Sumit Singhal loves modern architecture. He comes from a family of builders who have built more than 20 projects in the last ten years near Delhi in India. He has recently started writing about the architectural projects that catch his imagination.
Kindergarden Krč in Prague, Czech Republic by Martin Rajniš
February 6th, 2015 by Sumit Singhal
Article source: Huť architektury Martin Rajniš – Martin Rajniš, David Kubík
The kindergarten includes a café and is located inside the area of the Children’s Integration Centre (CHIC) in Krč. Madam Directress wanted to increase the capacity of the kindergarten based on a demographic study which calculated a significant increase in demand for these services in the coming years.
It is expected that jobs for people with disabilities will be created in the training café. Both functions are necessary here, and bring the required element of social services into the mono-functional housing estate.
Madam Directress wished to have a wooden structure for the legs of the “forest kindergarten”. From the beginning it was clear that this horizontally-designed single-storey wooden building, curled up in the garden among the trees, would be based on a contrast with the twelve-storey buildings all around it.
Unfortunately, pressure on the price, a compromise solution, changes in material design and poor-quality processing by the cheapest companies prevailed during construction. We believe, however, that even under these conditions we managed to put together a human-friendly environment.
The café faces the street, and the one-classroom kindergarten faces toward the south. The technical rooms, toilets, utility rooms and dressing rooms in their minimum dimensions are stacked up on the central dividing wall. The light they receive comes from the roof skylights. In the end, the building filled practically the entire space defined by the distances from the site boundary, the steam pipeline, etc.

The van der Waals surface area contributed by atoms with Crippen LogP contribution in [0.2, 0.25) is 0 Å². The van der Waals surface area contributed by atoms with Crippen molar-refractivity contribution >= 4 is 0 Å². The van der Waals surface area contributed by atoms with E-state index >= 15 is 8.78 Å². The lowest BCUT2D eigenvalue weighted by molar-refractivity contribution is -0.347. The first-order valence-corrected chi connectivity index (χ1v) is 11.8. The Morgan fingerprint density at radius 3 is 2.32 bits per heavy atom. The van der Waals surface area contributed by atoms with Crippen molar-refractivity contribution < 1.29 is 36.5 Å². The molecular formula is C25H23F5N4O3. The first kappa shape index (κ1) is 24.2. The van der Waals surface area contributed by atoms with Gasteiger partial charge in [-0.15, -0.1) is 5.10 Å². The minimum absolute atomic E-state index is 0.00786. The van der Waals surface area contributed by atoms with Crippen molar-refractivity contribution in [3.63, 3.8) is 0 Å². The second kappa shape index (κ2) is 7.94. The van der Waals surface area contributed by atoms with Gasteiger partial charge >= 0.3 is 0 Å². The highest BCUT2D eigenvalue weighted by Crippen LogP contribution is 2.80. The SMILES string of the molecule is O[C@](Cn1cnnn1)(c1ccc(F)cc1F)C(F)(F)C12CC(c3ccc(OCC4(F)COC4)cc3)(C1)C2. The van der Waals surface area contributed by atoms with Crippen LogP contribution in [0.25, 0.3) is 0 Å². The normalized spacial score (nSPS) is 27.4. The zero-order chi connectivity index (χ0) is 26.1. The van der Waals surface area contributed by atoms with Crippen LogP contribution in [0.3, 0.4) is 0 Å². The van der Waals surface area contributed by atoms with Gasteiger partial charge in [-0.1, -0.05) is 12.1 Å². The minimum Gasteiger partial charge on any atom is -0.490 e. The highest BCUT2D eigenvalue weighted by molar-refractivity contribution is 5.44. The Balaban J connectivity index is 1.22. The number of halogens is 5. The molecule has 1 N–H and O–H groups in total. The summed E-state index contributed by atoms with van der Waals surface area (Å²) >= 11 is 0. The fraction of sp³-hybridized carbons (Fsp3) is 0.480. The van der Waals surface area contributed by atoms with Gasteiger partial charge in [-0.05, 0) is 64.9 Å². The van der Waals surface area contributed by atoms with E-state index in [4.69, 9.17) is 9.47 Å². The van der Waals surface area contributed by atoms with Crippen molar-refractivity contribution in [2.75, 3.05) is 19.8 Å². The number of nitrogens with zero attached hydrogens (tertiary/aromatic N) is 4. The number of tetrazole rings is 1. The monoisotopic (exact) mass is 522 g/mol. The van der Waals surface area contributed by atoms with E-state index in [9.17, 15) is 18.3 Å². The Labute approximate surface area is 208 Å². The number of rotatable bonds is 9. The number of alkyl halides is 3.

Covered terraces, which are located adjacent to the internal spaces of the café and game room, extend the seasonally usable area. Moreover, their attractiveness enhances the adjacent greenery. This transition between the interior and exterior is a favorite among the users.
The building is founded on steel legs, anchored into micropiles that bear the high-bonded trusses. Boards with a mounted CETRIS board are laid between them. The space of the structure is filled with thermal insulation. The floors are sufficiently dimensioned to carry the underfloor heating and a variable load of 400 kg/m².
Furthermore, the building has a classic columnar structure, the structures are diffusely opened outwards, and the facades and roof are ventilated. The supporting wooden structure had to be sheathed with non-combustible boards, as required by the fire code.
The roof structure contains OSB boards with an aluminum layer (OSB Reflex ECO), which reflects heat into the interior and prevents heat radiation from the roof in summertime.
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